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The Irish-Catholic John O'Hara felt he looked in at the Anglo-Saxon Protestant establishment from the outside. In Butterfield 8, Jim Malloy (John O'Hara's alter ego, as aptly described by Steven Goldleaf), and Isabel Stannard, both from Gibbsville, are at a speakeasy in New York City in 1931. Here are excerpts from their conversation:

Jim: "People like you make me mad, I mean people like you, people whose families have money and send them to good schools and belong to country clubs and have good cars - the upper crust, the swells..."

Isabel: "I beg your pardon, but why are you talking about you people, you people, your kind of people, people like you. You belong to a country club, you went to good schools and your family at least had money -"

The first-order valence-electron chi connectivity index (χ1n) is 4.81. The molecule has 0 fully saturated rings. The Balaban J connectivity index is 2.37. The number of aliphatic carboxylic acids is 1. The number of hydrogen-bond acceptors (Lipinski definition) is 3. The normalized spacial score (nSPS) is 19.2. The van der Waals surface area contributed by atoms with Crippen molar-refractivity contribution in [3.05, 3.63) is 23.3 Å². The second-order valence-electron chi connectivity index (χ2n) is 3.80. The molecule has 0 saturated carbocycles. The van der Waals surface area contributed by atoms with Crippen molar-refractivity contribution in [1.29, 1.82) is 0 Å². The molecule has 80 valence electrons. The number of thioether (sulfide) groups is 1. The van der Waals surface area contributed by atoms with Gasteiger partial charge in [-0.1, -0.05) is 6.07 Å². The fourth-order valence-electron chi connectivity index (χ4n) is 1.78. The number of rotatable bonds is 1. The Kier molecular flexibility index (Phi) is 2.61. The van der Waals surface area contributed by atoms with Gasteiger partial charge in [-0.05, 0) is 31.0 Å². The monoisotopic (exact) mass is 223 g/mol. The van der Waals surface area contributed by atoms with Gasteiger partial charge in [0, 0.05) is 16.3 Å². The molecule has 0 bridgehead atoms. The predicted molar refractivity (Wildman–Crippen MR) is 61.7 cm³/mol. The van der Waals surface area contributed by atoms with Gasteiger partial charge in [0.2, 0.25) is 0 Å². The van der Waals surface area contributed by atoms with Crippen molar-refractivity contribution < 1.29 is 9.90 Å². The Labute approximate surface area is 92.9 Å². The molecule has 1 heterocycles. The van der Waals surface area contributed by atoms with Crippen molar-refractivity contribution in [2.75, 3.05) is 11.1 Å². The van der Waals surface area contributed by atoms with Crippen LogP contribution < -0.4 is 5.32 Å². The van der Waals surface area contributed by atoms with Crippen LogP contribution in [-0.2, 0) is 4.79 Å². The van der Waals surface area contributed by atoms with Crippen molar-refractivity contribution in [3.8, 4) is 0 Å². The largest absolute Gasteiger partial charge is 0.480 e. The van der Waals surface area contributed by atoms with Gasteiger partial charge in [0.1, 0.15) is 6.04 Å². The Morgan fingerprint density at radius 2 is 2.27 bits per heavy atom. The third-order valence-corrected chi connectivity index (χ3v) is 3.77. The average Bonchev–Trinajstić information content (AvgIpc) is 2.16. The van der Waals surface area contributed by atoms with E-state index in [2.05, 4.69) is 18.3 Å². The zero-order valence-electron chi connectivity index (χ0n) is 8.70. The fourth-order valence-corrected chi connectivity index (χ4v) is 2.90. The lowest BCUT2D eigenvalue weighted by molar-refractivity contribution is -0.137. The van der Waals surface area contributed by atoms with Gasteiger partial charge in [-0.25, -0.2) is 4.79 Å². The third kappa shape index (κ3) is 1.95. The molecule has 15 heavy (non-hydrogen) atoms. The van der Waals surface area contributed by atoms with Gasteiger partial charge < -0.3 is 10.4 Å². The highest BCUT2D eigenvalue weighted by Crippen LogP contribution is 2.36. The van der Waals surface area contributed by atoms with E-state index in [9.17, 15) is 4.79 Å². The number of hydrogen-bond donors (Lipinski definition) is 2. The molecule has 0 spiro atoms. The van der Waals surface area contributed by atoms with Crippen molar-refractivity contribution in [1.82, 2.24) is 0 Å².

Jim: "I want to tell you something about myself that will help to explain a lot of things about me. You might as well hear it now. First of all, I am a Mick. I wear Brooks clothes and I don't eat salad with a spoon and I probably could play five-goal polo in two years, but I am a Mick. Still a Mick...I'm pretty God damn American, and therefore my brothers and sisters are, and yet we're not American. We're Micks, we're non-assimilable, we Micks. We've been here, at least some of my family, since before the Revolution...I'm not a member of it (the upper crust), and now I never will be."

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